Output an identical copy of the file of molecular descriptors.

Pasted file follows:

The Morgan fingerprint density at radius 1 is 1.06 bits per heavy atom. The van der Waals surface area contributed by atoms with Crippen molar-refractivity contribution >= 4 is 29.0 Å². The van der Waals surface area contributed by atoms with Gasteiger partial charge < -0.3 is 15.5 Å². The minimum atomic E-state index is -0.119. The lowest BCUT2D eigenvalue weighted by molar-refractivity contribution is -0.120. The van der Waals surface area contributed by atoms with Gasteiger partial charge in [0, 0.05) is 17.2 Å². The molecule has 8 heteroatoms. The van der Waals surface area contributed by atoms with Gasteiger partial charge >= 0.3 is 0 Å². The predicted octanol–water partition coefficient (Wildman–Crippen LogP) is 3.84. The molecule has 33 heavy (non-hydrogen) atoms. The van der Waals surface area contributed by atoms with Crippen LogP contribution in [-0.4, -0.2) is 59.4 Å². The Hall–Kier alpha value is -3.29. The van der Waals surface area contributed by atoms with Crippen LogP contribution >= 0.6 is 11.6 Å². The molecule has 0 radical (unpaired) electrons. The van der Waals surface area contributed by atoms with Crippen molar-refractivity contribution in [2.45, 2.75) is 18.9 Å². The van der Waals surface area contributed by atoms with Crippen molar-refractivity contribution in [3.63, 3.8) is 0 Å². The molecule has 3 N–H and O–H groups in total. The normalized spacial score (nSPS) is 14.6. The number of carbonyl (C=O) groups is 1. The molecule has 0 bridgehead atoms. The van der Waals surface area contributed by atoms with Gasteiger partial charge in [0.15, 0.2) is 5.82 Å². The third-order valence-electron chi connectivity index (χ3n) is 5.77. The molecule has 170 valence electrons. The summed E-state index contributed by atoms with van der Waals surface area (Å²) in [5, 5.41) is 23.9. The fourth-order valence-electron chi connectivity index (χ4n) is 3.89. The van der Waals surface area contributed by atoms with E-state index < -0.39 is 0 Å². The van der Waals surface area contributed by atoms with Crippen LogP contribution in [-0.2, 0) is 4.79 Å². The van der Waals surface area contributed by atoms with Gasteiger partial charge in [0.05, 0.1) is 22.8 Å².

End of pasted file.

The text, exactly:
The Morgan fingerprint density at radius 1 is 1.06 bits per heavy atom. The van der Waals surface area contributed by atoms with Crippen molar-refractivity contribution >= 4 is 29.0 Å². The van der Waals surface area contributed by atoms with Gasteiger partial charge < -0.3 is 15.5 Å². The minimum atomic E-state index is -0.119. The lowest BCUT2D eigenvalue weighted by molar-refractivity contribution is -0.120. The van der Waals surface area contributed by atoms with Gasteiger partial charge in [0, 0.05) is 17.2 Å². The molecule has 8 heteroatoms. The van der Waals surface area contributed by atoms with Gasteiger partial charge >= 0.3 is 0 Å². The predicted octanol–water partition coefficient (Wildman–Crippen LogP) is 3.84. The molecule has 33 heavy (non-hydrogen) atoms. The van der Waals surface area contributed by atoms with Crippen LogP contribution in [-0.4, -0.2) is 59.4 Å². The Hall–Kier alpha value is -3.29. The van der Waals surface area contributed by atoms with Crippen LogP contribution >= 0.6 is 11.6 Å². The molecule has 0 radical (unpaired) electrons. The van der Waals surface area contributed by atoms with Crippen molar-refractivity contribution in [2.45, 2.75) is 18.9 Å². The van der Waals surface area contributed by atoms with Crippen molar-refractivity contribution in [3.63, 3.8) is 0 Å². The molecule has 3 N–H and O–H groups in total. The normalized spacial score (nSPS) is 14.6. The number of carbonyl (C=O) groups is 1. The molecule has 0 bridgehead atoms. The van der Waals surface area contributed by atoms with Gasteiger partial charge in [0.15, 0.2) is 5.82 Å². The third-order valence-electron chi connectivity index (χ3n) is 5.77. The molecule has 170 valence electrons. The summed E-state index contributed by atoms with van der Waals surface area (Å²) in [5, 5.41) is 23.9. The fourth-order valence-electron chi connectivity index (χ4n) is 3.89. The van der Waals surface area contributed by atoms with E-state index < -0.39 is 0 Å². The van der Waals surface area contributed by atoms with Crippen LogP contribution in [-0.2, 0) is 4.79 Å². The van der Waals surface area contributed by atoms with Gasteiger partial charge in [0.05, 0.1) is 22.8 Å².